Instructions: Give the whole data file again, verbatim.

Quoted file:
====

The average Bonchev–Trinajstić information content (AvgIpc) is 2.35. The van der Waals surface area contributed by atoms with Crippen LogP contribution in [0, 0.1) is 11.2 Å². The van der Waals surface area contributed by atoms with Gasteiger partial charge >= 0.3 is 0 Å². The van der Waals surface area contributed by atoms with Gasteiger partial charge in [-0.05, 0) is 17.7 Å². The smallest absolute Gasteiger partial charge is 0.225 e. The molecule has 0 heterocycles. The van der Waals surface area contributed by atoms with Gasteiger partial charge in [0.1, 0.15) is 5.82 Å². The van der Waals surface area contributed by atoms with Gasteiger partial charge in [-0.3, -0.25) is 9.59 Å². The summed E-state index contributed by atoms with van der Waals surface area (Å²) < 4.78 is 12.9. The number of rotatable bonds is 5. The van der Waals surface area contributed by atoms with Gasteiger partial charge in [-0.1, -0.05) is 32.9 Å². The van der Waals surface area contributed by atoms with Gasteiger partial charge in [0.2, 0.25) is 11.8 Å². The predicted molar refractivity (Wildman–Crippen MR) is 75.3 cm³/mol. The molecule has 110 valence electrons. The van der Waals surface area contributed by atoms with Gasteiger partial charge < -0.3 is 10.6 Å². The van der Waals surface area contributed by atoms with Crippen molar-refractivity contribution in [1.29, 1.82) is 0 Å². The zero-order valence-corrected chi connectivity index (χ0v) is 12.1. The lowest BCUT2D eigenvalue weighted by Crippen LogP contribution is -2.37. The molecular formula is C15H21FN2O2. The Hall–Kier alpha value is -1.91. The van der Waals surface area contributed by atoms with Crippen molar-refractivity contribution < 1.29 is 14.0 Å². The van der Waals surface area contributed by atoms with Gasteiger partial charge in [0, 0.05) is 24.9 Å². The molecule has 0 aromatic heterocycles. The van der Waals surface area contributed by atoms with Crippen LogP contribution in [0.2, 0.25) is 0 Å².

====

The average Bonchev–Trinajstić information content (AvgIpc) is 2.35. The van der Waals surface area contributed by atoms with Crippen LogP contribution in [0, 0.1) is 11.2 Å². The van der Waals surface area contributed by atoms with Gasteiger partial charge >= 0.3 is 0 Å². The van der Waals surface area contributed by atoms with Gasteiger partial charge in [-0.05, 0) is 17.7 Å². The smallest absolute Gasteiger partial charge is 0.225 e. The molecule has 0 heterocycles. The van der Waals surface area contributed by atoms with Gasteiger partial charge in [0.1, 0.15) is 5.82 Å². The van der Waals surface area contributed by atoms with Gasteiger partial charge in [-0.3, -0.25) is 9.59 Å². The summed E-state index contributed by atoms with van der Waals surface area (Å²) < 4.78 is 12.9. The number of rotatable bonds is 5. The van der Waals surface area contributed by atoms with Gasteiger partial charge in [-0.1, -0.05) is 32.9 Å². The van der Waals surface area contributed by atoms with Gasteiger partial charge in [0.2, 0.25) is 11.8 Å². The predicted molar refractivity (Wildman–Crippen MR) is 75.3 cm³/mol. The molecule has 110 valence electrons. The van der Waals surface area contributed by atoms with Gasteiger partial charge < -0.3 is 10.6 Å². The van der Waals surface area contributed by atoms with Crippen molar-refractivity contribution in [1.29, 1.82) is 0 Å². The zero-order valence-corrected chi connectivity index (χ0v) is 12.1. The lowest BCUT2D eigenvalue weighted by Crippen LogP contribution is -2.37. The molecular formula is C15H21FN2O2. The Hall–Kier alpha value is -1.91. The van der Waals surface area contributed by atoms with Crippen molar-refractivity contribution < 1.29 is 14.0 Å². The van der Waals surface area contributed by atoms with Gasteiger partial charge in [0, 0.05) is 24.9 Å². The molecule has 0 aromatic heterocycles. The van der Waals surface area contributed by atoms with Crippen LogP contribution in [0.2, 0.25) is 0 Å².